August 31, 2016 Escrow Overcharges and Delayed Refunds Can Lead to Increased CFPB Complaints Refunds from escrow accounts are Granger-causing CFPB complaints Dingxi Qiu | Mortgage Performance


Consumer Financial Protection Bureau (CFPB) complaints are difficult to track and address, but they can potentially cause significant reputational damage to mortgage lenders and servicers if common issues in the complaints are not handled properly. Using CoreLogic tax servicing data to evaluate the reasons for CFPB complaints, we found that the number of overpayment-related escrow account refunds is one of the main factors of these complaints.

Escrow accounts are often required by the lender or servicer to pay taxes and hazard insurance premiums for the borrower on top of monthly mortgage payments. The servicers typically evaluate the PITI[1] on an annual basis and charge borrowers on a monthly basis. If the borrowers overpay, they will receive a refund at the end of the year. The overpayment can be due to various reasons such as borrower overpayment during closing, double payments by both the borrower and the servicer and inaccurate annual bill estimation. Borrowers can become unhappy if they learn that they have been overpaying for months without the opportunity for a refund. If the borrowers have a non-escrow account, on the other hand, they will be responsible for all the tax and hazard insurance payments and can potentially encounter penalties from the taxing agency for late payments. CoreLogic processes both refunds and penalties for the mortgage servicers.

For this study, CoreLogic extracted complaints data from the CFPB’s official website[2] from January 2013 through December 2015 for four relevant complaint categories: loan servicing, payments, escrow account; application, originator, mortgage broker; settlement process and costs; and credit decision/underwriting. The complaints data was merged with CoreLogic penalty data, refund data and portfolio size data by servicers to evaluate the potential factors for CFPB complaints, but only refunds were found to be relevant.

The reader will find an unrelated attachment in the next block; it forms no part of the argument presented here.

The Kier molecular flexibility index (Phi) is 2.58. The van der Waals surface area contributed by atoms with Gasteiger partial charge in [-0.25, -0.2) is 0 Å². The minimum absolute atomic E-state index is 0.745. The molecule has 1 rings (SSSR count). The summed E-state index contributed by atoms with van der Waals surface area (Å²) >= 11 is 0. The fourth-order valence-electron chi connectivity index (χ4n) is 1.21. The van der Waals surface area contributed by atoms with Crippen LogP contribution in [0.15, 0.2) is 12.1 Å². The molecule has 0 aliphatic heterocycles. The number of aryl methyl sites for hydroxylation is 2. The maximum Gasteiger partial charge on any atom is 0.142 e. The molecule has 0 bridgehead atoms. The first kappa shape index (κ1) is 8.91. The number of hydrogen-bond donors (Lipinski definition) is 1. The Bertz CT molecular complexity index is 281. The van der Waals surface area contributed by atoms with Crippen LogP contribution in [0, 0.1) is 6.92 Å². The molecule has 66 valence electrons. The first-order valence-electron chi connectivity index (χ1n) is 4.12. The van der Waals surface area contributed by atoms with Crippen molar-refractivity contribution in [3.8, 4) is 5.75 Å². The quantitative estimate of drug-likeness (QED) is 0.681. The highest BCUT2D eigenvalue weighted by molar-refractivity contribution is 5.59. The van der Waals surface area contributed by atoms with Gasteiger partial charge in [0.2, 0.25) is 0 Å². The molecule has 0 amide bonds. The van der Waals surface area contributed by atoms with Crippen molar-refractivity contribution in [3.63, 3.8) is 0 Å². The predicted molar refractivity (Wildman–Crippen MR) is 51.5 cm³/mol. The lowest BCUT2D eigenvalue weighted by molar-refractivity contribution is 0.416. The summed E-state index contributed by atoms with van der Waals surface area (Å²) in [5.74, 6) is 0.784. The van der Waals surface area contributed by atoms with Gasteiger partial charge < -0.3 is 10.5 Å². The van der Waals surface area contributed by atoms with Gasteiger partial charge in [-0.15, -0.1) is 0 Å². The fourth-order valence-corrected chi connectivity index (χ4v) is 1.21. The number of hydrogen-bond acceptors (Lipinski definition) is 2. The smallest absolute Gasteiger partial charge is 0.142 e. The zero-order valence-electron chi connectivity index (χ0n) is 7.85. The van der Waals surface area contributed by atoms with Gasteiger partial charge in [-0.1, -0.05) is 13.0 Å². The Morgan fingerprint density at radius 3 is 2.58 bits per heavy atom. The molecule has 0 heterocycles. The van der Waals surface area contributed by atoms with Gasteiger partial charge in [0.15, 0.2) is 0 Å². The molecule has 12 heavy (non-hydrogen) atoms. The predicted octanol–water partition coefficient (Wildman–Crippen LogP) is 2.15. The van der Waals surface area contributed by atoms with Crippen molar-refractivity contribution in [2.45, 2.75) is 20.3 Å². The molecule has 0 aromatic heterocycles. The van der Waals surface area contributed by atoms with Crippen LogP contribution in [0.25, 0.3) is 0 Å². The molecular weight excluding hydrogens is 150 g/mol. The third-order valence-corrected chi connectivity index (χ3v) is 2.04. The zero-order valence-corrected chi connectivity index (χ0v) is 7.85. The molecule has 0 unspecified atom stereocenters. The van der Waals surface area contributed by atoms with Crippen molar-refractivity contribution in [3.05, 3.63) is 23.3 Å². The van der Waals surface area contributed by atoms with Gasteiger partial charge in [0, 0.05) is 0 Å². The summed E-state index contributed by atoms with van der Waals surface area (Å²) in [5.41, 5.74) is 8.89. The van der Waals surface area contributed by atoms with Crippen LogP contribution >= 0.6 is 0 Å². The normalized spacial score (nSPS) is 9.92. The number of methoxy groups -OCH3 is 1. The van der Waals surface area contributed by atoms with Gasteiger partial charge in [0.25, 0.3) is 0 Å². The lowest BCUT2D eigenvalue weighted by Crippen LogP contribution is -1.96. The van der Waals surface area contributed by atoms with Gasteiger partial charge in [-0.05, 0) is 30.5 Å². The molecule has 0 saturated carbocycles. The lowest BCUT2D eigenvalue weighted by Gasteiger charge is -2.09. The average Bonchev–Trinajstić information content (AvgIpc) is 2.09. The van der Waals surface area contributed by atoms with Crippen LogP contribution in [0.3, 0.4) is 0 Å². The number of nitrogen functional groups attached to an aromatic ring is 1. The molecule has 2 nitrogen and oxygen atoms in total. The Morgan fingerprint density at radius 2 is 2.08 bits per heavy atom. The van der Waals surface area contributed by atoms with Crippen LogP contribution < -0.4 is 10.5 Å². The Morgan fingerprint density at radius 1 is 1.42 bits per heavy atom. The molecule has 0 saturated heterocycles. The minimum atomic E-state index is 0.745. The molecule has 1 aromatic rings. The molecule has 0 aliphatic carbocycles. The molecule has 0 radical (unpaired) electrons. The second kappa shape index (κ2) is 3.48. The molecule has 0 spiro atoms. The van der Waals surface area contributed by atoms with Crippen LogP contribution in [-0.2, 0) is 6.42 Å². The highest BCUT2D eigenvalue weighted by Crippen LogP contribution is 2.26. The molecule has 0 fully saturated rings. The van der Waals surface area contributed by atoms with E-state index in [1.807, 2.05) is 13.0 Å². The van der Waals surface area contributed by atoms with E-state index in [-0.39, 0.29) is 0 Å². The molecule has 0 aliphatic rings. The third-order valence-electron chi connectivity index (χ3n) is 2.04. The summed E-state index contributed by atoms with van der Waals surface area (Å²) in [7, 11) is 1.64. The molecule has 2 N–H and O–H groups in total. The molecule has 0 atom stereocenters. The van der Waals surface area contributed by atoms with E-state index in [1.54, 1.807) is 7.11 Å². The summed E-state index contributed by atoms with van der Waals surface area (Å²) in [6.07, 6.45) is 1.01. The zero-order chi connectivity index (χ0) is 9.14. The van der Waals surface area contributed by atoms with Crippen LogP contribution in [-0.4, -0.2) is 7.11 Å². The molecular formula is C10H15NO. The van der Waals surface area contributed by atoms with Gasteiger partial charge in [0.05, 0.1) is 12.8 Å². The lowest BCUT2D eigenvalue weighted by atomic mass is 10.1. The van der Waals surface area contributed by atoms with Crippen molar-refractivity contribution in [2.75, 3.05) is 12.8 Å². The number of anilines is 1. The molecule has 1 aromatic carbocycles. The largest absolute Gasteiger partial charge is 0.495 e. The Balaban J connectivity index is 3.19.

Figure 1 shows the relationship between the lagged one-month refunds and the average number of relevant CFPB complaints. The higher level of monthly refunds in the previous month is correlated with the higher level of monthly complaints in the current month.

 What Title of figure 2 is

 What Title of figure 2 is

More rigorously, CoreLogic performed a statistical hypothesis test, known as Granger-causality test[3], to determine whether certain factors, such as the number of monthly penalties, the number of monthly refunds and the monthly level portfolio size, were useful in forecasting the monthly relevant CFPB complaint counts. The results showed that only the monthly refund counts are Granger-causing the number of relevant CFPB complaints. Figure 2 shows the Granger-causality model outputs, where the target variable is the number of relevant monthly CFPB complaints. In this model, numComplaints_1 and numComplaints_2 denote the one-month and two-month lagged values of the target variable — the number of monthly CFPB complaints; while lender_A, lender_B and lender_C are dummy variables for three mortgage servicers and refund_1 and refund_2 are the one-month and two-month lagged values of the number of monthly refunds. One-month lagged refunds, refund_1, has a significant coefficient (p_value= 0.0032 ≤ 0.05) on the number of monthly CFPB complaints, which implies that the number of refunds is Granger-causing the number of relevant CFPB complaints,[4] so the higher number of processed refunds due to overpayments, the more complaints.

In summary, the refunds the CoreLogic Tax Servicing team processed for the mortgage servicers span a variety of reasons, and borrowers can become frustrated if they do not receive their refunds in a timely manner. Therefore, mortgage servicers can achieve a significant reduction in borrower complaints by improving the accuracy of their yearly mortgage bill estimation and more efficiently processing refunds to the borrowers.

Mark Liu and Dominique Lalisse contributed to this blog.

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